Sebastian Seung

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H. Sebastian Seung
EducationHarvard University (PhD)
Hebrew University of Jerusalem (PostDoc)
Known forConnectome Theory
Non-negative matrix factorization
AwardsSloan Fellowship
Scientific career
InstitutionsPrinceton University
Bell Labs
ThesisPhysics of Lines and Surfaces (1990)
Doctoral advisorDavid Robert Nelson
Korean name
Revised RomanizationSeung Hyeonjun
McCune–ReischauerSŭng Hyŏnchun

Hyunjune Sebastian Seung (Hangul승현준; Hanja承現峻;[1]) is a Korean American multi-disciplinary expert whose research efforts have spanned the fields of neuroscience, physics and bioinformatics. He was a professor of Computational Neuroscience in the Department of Brain and Cognitive Sciences and a professor of Physics at the Massachusetts Institute of Technology and is now a professor at Princeton University.[2] He also was an Investigator of the Howard Hughes Medical Institute.[3]


Seung studied theoretical physics at Harvard University where he obtained his Ph.D. degree under the supervision of David Robert Nelson. Seung's doctoral dissertation is entitled "Physics of Lines and Surfaces."[4] He completed his postdoctoral training at the Hebrew University of Jerusalem. Before joining the MIT faculty, he was a member of the Theoretical Physics Department at Bell Laboratories.

Seung leads a team working on an online Citizen science project named EyeWire. It is human-based computation game about tracing neurons in the retina. The game was developed by MIT and the Max Planck Institute for Medical Research.[5]

The Connectome Theory[edit]

The connectome is the map of neural connections within the brain. Seung focuses his attention on the potential implications of the Human Connectome Project and what it would mean to map the connectome of a human. Seung has been able to popularize the Connectome Theory through his 2010 Ted Conference speech titled “I Am My Connectome” as well as through his book Connectome: How the Brain’s Wiring Makes Us Who We Are [6] released in 2012.

"I Am My Connectome" [edit]

In his 2010 Ted Conference speech, Seung hypothesizes that the essence of a human being is its connectome. The complexities and vast amount of neural connections in the human brain has slowed the complete mapping of the human connectome. This is in comparison to the only completely mapped connectome to date, that of the nematode Caenorhabditis elegans, a process that took over 12 years to complete despite the animal's hermaphrodite form only having a total of 302 neurons in its entire nervous system.[7] Seung proposes that a connectome is like a riverbed. As the water of a river, neural activity is constantly changing, never staying still. The connectome is the riverbed which both guides the neural activity while also being shaped by the water over time. Illustrating how thinking and neural activity alters the connectome adding to the difficulty of mapping the human connectome that is constantly changing.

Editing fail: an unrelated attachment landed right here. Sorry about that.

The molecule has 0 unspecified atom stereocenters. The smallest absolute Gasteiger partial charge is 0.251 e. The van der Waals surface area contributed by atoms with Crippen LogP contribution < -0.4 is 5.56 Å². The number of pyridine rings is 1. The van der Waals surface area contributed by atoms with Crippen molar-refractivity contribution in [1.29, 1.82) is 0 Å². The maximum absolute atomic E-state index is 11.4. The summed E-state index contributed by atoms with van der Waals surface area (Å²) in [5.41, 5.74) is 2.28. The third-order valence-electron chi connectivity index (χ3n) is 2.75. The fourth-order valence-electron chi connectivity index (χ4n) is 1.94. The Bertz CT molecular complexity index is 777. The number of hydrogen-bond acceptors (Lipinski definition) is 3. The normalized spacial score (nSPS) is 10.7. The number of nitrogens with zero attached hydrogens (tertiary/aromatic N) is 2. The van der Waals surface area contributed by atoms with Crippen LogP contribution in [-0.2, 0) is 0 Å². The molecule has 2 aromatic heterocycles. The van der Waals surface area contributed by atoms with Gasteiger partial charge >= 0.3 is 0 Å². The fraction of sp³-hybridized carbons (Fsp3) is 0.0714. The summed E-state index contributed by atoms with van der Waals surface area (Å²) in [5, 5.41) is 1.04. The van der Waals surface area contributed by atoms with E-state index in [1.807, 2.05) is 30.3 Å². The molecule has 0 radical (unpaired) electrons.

Connectome: How the Brain’s Wiring Makes Us Who We Are [edit]

In his 2012 book Connectome: How the Brain's Wiring Makes Us Who We Are, Seung discusses his current views on neuroscience and the upcoming science of connectomics. The book expands on some of the concepts discussed in his Ted talk as well as discussing how the doctrine of the connectome can be tested. He states that in order to test and further our knowledge and unlock to potential of the connectome we must improve the scientific tools in existence. Also, he states that there needs to be new ways to promote the concept of the connectome using the four R’s: reweighting, reconnection, rewiring, and regeneration.[6]

Publications and Books[edit]

His algorithms for nonnegative matrix factorization have been widely applied to problems in visual learning, semantic analysis, spectroscopy, and bioinformatics. He continues to study neural networks using mathematical models, computer algorithms, and circuits of biological neurons in vitro.

He authored a book, Connectome: How the Brain's Wiring Makes Us Who We Are, released in February 2012.

Awards and honors[edit]

He has been a Sloan Research Fellow, a Packard Fellow, and a McKnight Scholar. He has published numerous scholarly papers.


He is the son of the philosopher, T. K. Seung.


  1. ^ (Korean)
  2. ^
  3. ^
  4. ^ Mathematics Genealogy Project
  5. ^ "About << EyeWire". Retrieved March 26, 2012.
  6. ^ a b Seung, Sebastian (2012). Connectome: How the Brain's Wiring Makes Us Who We Are (1 ed.). New York, New York: Houghton Mifflin Harcourt Publishing Company. ISBN 9780547678597.
  7. ^ White, J. G.; Southgate, E.; Thomson, J. N.; Brenner, S. (1986). "The Structure of the Nervous System of the Nematode Caenorhabditis elegans". Philosophical Transactions of the Royal Society of London. Series B, Biological Sciences. 314 (1165): 1–340. JSTOR 2990196.


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